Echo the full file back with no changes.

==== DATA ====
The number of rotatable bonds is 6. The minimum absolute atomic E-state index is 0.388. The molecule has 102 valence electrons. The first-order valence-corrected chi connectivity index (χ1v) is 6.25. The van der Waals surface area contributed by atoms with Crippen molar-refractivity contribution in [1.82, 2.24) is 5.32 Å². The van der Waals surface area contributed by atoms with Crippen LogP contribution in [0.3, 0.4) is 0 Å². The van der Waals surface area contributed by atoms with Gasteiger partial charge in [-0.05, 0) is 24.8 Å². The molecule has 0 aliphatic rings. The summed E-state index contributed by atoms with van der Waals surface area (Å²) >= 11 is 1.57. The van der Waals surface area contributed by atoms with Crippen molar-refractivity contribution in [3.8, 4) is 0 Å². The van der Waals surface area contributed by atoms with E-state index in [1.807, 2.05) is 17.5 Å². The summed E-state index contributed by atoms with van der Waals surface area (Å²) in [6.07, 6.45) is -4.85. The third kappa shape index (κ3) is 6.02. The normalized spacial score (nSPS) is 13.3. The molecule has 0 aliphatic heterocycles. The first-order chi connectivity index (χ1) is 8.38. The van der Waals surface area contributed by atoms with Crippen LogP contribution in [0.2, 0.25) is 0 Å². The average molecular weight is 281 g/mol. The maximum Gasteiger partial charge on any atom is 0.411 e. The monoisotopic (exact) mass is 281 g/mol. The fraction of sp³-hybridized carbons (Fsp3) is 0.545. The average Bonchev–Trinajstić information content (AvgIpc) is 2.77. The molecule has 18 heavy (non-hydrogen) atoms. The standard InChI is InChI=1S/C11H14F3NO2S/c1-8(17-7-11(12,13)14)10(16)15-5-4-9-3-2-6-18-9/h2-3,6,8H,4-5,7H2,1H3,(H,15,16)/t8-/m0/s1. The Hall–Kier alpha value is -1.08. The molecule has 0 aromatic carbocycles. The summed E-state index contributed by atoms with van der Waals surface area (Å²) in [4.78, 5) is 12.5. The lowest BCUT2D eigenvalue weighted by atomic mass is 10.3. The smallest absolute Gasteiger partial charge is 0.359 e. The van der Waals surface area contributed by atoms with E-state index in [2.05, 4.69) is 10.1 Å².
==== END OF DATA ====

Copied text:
The number of rotatable bonds is 6. The minimum absolute atomic E-state index is 0.388. The molecule has 102 valence electrons. The first-order valence-corrected chi connectivity index (χ1v) is 6.25. The van der Waals surface area contributed by atoms with Crippen molar-refractivity contribution in [1.82, 2.24) is 5.32 Å². The van der Waals surface area contributed by atoms with Crippen LogP contribution in [0.3, 0.4) is 0 Å². The van der Waals surface area contributed by atoms with Gasteiger partial charge in [-0.05, 0) is 24.8 Å². The molecule has 0 aliphatic rings. The summed E-state index contributed by atoms with van der Waals surface area (Å²) >= 11 is 1.57. The van der Waals surface area contributed by atoms with Crippen molar-refractivity contribution in [3.8, 4) is 0 Å². The van der Waals surface area contributed by atoms with E-state index in [1.807, 2.05) is 17.5 Å². The summed E-state index contributed by atoms with van der Waals surface area (Å²) in [6.07, 6.45) is -4.85. The third kappa shape index (κ3) is 6.02. The normalized spacial score (nSPS) is 13.3. The molecule has 0 aliphatic heterocycles. The first-order chi connectivity index (χ1) is 8.38. The van der Waals surface area contributed by atoms with Crippen LogP contribution in [0.2, 0.25) is 0 Å². The average molecular weight is 281 g/mol. The maximum Gasteiger partial charge on any atom is 0.411 e. The monoisotopic (exact) mass is 281 g/mol. The fraction of sp³-hybridized carbons (Fsp3) is 0.545. The average Bonchev–Trinajstić information content (AvgIpc) is 2.77. The molecule has 18 heavy (non-hydrogen) atoms. The standard InChI is InChI=1S/C11H14F3NO2S/c1-8(17-7-11(12,13)14)10(16)15-5-4-9-3-2-6-18-9/h2-3,6,8H,4-5,7H2,1H3,(H,15,16)/t8-/m0/s1. The Hall–Kier alpha value is -1.08. The molecule has 0 aromatic carbocycles. The summed E-state index contributed by atoms with van der Waals surface area (Å²) in [4.78, 5) is 12.5. The lowest BCUT2D eigenvalue weighted by atomic mass is 10.3. The smallest absolute Gasteiger partial charge is 0.359 e. The van der Waals surface area contributed by atoms with E-state index in [2.05, 4.69) is 10.1 Å².